Troubleshooting Guide: Resolving WebSocket's Closing or Closed State Issues

WebSockets provide real-time, two-way communication between a client and a server. However, sometimes you might encounter issues with WebSockets closing or entering a closed state. In this guide, we will explore some common issues and their solutions when working with WebSockets, particularly concerning the closing or closed state.

Table of Contents

  1. Understanding WebSocket States
  2. Identifying Common Issues
  3. Step-by-Step Solutions
  4. Issue 1: Network Problems
  5. Issue 2: Server-Side Configuration
  6. Issue 3: Client-Side Configuration
  7. Issue 4: WebSocket Timeout
  8. Issue 5: Firewall or Proxy Restrictions
  9. FAQs

Understanding WebSocket States

Before diving into troubleshooting, it's essential to understand the different WebSocket states. There are four primary states:

  1. Connecting (0): The initial state when establishing a WebSocket connection.
  2. Open (1): The connection is established, and data can be sent and received.
  3. Closing (2): The connection is in the process of closing.
  4. Closed (3): The connection is closed or couldn't be opened.

When a WebSocket enters the closing or closed state, it's essential to identify the root cause to resolve the issue effectively.

Identifying Common Issues

There are several common issues that might cause a WebSocket to enter the closing or closed state, including:

  1. Network problems
  2. Server-side configuration issues
  3. Client-side configuration issues
  4. WebSocket timeout
  5. Firewall or proxy restrictions

Step-by-Step Solutions

Issue 1: Network Problems

Step 1: Check your network connection

Ensure that your device is connected to the internet and has a stable connection.

Step 2: Ping the WebSocket server

Use the ping command to check the connection to the WebSocket server. If the server is unreachable, there might be a problem with the server or network.

Issue 2: Server-Side Configuration

Step 1: Check server logs

Inspect the server logs for any error messages or issues related to WebSocket connections.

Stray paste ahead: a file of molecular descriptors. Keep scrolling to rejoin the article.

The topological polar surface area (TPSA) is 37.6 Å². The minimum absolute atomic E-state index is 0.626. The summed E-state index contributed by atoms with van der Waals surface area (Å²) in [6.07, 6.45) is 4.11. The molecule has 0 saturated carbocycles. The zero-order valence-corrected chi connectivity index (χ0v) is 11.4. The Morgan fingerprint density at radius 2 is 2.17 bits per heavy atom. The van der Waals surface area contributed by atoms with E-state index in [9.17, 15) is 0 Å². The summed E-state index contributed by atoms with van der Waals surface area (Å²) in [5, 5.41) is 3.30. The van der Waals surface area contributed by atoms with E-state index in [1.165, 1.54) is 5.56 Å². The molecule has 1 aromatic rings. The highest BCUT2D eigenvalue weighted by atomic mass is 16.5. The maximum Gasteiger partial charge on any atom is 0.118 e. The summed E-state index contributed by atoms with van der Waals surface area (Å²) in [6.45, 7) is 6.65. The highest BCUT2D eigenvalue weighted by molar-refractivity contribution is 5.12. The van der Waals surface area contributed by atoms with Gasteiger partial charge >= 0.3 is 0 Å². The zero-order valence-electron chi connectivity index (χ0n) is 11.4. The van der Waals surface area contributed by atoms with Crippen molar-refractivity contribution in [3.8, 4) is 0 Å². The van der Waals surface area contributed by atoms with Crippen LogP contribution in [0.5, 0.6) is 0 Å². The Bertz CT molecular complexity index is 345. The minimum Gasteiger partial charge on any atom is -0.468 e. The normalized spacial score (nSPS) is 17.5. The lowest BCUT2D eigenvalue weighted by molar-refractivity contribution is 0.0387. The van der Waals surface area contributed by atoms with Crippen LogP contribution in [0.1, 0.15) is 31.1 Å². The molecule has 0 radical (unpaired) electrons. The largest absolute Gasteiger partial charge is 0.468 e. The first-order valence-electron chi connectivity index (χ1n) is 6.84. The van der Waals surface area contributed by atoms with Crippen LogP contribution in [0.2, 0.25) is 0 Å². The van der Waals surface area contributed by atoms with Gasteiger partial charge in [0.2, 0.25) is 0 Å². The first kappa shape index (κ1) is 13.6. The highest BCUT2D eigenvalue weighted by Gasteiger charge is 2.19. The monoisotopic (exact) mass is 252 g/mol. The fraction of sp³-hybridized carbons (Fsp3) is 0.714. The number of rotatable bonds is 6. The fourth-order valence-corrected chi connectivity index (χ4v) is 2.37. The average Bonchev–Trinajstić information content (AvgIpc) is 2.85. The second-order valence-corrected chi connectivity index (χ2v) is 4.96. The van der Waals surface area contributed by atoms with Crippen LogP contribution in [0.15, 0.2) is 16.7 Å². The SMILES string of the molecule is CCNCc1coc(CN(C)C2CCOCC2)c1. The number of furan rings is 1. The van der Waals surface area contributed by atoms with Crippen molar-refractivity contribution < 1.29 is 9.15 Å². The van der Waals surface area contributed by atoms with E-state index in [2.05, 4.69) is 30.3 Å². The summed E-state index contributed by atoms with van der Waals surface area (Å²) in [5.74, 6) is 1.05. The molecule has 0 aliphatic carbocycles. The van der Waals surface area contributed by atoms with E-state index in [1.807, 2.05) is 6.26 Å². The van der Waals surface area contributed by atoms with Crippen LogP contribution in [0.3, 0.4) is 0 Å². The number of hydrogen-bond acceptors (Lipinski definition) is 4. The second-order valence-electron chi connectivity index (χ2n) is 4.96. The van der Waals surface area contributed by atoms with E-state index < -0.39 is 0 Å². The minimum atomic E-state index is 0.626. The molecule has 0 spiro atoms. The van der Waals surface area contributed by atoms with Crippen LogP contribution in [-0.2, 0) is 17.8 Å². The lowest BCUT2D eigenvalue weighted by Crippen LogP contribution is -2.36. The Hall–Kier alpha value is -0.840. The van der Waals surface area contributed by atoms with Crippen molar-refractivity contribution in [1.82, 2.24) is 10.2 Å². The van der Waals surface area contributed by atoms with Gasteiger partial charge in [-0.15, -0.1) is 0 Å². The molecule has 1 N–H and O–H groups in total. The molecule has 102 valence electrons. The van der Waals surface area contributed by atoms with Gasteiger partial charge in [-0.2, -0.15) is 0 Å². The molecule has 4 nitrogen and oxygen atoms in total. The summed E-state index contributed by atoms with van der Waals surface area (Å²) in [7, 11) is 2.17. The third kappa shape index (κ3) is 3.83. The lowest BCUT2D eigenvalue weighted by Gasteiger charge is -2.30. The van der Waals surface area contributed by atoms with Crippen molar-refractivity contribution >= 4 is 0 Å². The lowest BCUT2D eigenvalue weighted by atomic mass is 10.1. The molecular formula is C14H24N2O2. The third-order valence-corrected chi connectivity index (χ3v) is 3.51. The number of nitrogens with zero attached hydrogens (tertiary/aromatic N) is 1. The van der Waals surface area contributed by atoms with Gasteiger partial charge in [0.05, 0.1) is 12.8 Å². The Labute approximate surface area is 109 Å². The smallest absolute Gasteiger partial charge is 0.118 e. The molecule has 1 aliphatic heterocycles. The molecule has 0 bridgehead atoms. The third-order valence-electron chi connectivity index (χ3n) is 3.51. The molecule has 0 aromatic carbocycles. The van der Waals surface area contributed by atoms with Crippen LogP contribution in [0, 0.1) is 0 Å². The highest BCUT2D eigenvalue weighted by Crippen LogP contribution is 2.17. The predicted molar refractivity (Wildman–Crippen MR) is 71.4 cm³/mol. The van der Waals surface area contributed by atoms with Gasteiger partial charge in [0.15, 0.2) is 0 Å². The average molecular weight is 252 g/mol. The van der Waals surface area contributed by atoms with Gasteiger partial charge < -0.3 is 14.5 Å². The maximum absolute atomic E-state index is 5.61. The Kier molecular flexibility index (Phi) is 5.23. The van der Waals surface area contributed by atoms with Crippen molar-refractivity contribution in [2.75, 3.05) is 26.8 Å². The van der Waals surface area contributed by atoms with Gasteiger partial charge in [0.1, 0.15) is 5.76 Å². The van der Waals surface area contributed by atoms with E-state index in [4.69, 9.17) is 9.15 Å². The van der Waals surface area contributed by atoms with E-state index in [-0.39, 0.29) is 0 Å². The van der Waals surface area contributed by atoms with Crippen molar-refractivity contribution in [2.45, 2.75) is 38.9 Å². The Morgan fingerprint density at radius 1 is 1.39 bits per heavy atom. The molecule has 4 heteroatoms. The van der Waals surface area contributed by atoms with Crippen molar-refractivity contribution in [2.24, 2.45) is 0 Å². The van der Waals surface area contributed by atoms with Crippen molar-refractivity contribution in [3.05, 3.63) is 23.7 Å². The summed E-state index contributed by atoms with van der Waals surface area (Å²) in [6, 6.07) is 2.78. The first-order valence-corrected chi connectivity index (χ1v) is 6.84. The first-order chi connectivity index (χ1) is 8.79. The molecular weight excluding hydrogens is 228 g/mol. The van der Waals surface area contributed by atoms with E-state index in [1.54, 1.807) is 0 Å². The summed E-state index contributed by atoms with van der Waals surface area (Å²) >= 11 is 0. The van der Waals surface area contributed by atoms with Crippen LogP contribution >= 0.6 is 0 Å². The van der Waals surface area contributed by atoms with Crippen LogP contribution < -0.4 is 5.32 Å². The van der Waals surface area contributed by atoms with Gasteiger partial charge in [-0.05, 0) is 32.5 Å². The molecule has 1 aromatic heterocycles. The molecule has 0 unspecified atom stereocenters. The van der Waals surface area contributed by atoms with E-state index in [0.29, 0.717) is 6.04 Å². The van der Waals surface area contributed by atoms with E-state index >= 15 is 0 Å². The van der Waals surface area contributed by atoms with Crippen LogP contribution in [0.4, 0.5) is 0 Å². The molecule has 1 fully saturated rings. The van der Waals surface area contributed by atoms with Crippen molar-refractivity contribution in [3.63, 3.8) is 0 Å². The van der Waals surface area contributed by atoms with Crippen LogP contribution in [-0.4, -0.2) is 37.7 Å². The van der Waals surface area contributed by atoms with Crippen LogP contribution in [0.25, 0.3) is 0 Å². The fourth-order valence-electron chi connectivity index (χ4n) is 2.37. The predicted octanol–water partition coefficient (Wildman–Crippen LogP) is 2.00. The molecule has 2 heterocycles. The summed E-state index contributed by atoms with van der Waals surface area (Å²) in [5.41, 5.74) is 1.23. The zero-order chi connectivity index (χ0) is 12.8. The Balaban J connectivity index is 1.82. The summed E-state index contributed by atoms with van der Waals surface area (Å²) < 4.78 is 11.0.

Step 2: Verify WebSocket support is enabled

Ensure that your server supports WebSocket connections and is properly configured to handle them.

Step 3: Test with another WebSocket server

Try connecting to a different WebSocket server to rule out server-specific issues.

Issue 3: Client-Side Configuration

Step 1: Verify browser support

Ensure that your browser supports WebSocket connections. You can check browser compatibility on websites like Can I use.

Step 2: Check for client-side errors

Inspect the browser's console for any error messages or issues related to WebSocket connections.

Step 3: Test with another client

Try connecting to the WebSocket server with a different client to rule out client-specific issues.

Issue 4: WebSocket Timeout

Step 1: Adjust server-side timeout settings

Increase the server-side timeout settings to allow for a longer duration before the WebSocket connection is closed.

Step 2: Implement client-side keep-alive messages

Implement keep-alive messages from the client to the server to keep the connection alive and prevent timeouts.

Issue 5: Firewall or Proxy Restrictions

Step 1: Check firewall settings

Ensure that your firewall allows WebSocket connections and is not blocking them.

Step 2: Verify proxy settings

If you are using a proxy server, ensure that it supports WebSocket connections and is properly configured.

Step 3: Test without a firewall or proxy

Temporarily disable your firewall or proxy to test if the WebSocket connection works without them.


What are the primary WebSocket states?

There are four primary WebSocket states:

  1. Connecting (0)
  2. Open (1)
  3. Closing (2)
  4. Closed (3)

How do I check if my browser supports WebSockets?

You can check browser compatibility for WebSockets on websites like Can I use.

What is a WebSocket timeout?

A WebSocket timeout occurs when there is no activity on a WebSocket connection for a specified duration, causing the connection to close.

Can firewalls or proxies cause WebSocket issues?

Yes, firewalls or proxies can cause WebSocket issues if they are not properly configured to allow WebSocket connections.

How do I keep a WebSocket connection alive?

To keep a WebSocket connection alive, you can implement client-side keep-alive messages that are regularly sent to the server.

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